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Newspaper Page Text
r there can be no lunches for a week
and dinners must cost 5 cents less
"Always, too, the room must be
paid for, and hack of it lies the un
certainty that with slsck.seasons will
come layoffs and discharges.
"If the breaking point has come
and she must have some amusement,
where can it come from? Surely not
out of $6 a week."
About one-half the working girls of
the United States get $6 a week. One
fifth earn less than $4.
Of women workers in factories,
stores and laundries, from two
thirds to three-fourths get wages of
less than $8 a week.
And how about the fathers and
brothers. Well, the report says be
tween one-fourth and one-third of
male workers in factories and' mines
18 years of age and over earn less
than $10 a week; from two-third to
three-fourths earn less than $15, and
only-about one-tenth earn more than
$20 a week.
"Let these workers organize," is
the heart-cry of the report. Let it be
a matter of law and public opinion
that an employer who discharges a
worker for belonging to a union
should be some way smashed as an
enemy of human welfare and er
"iciency. Little by little these $6-a-week girls
have been drifting Into stores, shops
and factories, taking the places of
men on the payroll. Now the low
paid woman "threatens the whole ba
sis of the wage scale."
Let 'em organize. Brand as a so
cial evil the employer who hires a
woman to do a man's work and pays
her less than a man's wages.
Stripped of formal language, here's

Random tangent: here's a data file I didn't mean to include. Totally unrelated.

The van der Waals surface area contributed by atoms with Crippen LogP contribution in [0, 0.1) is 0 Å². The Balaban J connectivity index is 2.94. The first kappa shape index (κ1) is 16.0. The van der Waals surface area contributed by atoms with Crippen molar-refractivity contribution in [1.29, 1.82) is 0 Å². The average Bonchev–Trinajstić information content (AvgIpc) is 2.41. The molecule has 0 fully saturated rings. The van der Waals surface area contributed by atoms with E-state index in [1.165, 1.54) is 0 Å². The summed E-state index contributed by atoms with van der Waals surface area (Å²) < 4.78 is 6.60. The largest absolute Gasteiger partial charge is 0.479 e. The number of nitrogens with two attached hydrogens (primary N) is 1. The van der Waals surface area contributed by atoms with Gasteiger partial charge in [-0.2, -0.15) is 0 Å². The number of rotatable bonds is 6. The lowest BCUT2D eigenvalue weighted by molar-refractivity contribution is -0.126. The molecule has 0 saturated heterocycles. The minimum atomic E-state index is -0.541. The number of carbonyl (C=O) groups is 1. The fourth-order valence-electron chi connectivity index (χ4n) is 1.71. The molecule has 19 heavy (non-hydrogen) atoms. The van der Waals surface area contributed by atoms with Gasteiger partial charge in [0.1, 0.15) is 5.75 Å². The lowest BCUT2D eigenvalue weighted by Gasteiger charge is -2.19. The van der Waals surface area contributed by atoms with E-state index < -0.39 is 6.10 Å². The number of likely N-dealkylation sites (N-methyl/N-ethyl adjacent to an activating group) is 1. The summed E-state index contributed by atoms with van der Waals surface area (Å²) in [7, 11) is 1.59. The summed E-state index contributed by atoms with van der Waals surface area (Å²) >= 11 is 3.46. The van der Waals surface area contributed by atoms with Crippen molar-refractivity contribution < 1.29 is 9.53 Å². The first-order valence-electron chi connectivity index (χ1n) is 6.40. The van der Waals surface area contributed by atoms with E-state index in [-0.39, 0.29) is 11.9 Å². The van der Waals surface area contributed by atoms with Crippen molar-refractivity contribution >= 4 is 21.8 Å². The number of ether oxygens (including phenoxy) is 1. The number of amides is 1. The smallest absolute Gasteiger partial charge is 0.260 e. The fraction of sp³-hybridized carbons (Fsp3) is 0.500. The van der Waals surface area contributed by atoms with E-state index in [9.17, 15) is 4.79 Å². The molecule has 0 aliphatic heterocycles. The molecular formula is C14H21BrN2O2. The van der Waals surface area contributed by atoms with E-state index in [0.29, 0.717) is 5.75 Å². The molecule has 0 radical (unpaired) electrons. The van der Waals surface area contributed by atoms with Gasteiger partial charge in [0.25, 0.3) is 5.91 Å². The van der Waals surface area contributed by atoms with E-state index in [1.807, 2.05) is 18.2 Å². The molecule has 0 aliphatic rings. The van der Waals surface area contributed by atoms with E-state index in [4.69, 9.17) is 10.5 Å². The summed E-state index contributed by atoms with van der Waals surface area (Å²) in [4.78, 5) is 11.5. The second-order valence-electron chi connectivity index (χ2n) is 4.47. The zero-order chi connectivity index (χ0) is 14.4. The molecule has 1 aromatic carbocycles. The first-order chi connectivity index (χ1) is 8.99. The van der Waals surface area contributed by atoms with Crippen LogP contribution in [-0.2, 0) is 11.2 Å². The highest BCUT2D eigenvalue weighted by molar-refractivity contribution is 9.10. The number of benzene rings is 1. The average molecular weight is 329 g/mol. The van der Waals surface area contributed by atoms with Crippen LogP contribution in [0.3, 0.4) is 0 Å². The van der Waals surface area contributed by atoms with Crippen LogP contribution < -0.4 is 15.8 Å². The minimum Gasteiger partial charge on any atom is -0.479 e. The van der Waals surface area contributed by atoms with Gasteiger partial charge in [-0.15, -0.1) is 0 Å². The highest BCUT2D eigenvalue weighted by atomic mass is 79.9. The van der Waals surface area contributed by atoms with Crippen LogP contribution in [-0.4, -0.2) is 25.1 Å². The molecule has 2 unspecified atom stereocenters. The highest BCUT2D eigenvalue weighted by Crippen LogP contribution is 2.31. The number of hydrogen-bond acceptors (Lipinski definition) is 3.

what else the report says:
It takes a fierce struggle for labor
:o get a good law passed over the
heads of political crooks and trorpor
If a good law goes over the judges
oJ courts often play in with manufac
turers, merchants and bankers and
knock out the law.
The courts have a big, wise ear put
to hear what Big Business wants,
but poor people get kicked through
the door of the temple of justice.
Jury trial and free speech rights
are twisted by the courts for the help
of Big Business and many judges
can't see a real human man if there's
Big Money around.
Company stores, factory hospitals,
loan sharks, employment office graft
ers and installment houses bunco
workingmen out of millions of dol
lars yearly and there's no way for
the workers to get their money back.
It's a legal bunco the worker has
no legal comeback for.
During strikes clean-handed men
are grabbed, thrown into jaih held un
der high bail under charges of crime
In many strikes police and soldiera
detectives and strikebreakers are
turned over to employers. Thugs and
ex-convicts are given stars and
badges, told to club anybody they
want to, and the law won't touch
'em. The whole machinery of law
and government is used in some lo
calities for employers and against
"Relief from these grave evils can
not be secured by petty reforms," it
is urged. "The action must be dras
tic and directed at the roots from
which these evils spring."
Congress is asked to:
Amend constitution so clearly that
no corporation judges or other of
ficials can take away the privilege of
the writs of habeas corpus, rights of
jury trial, free speech, peaceful as
semblage, to keep and bear arms, to
free from unreasonable searches and
seizures, to speedy public trial, to
freedom from excessive bail and from
cruel and unusual punishments.
Let the courts keep hands off when
congress has passed a Jaw. By stat
ute or constitutional amendment stop
courts from declaring legislative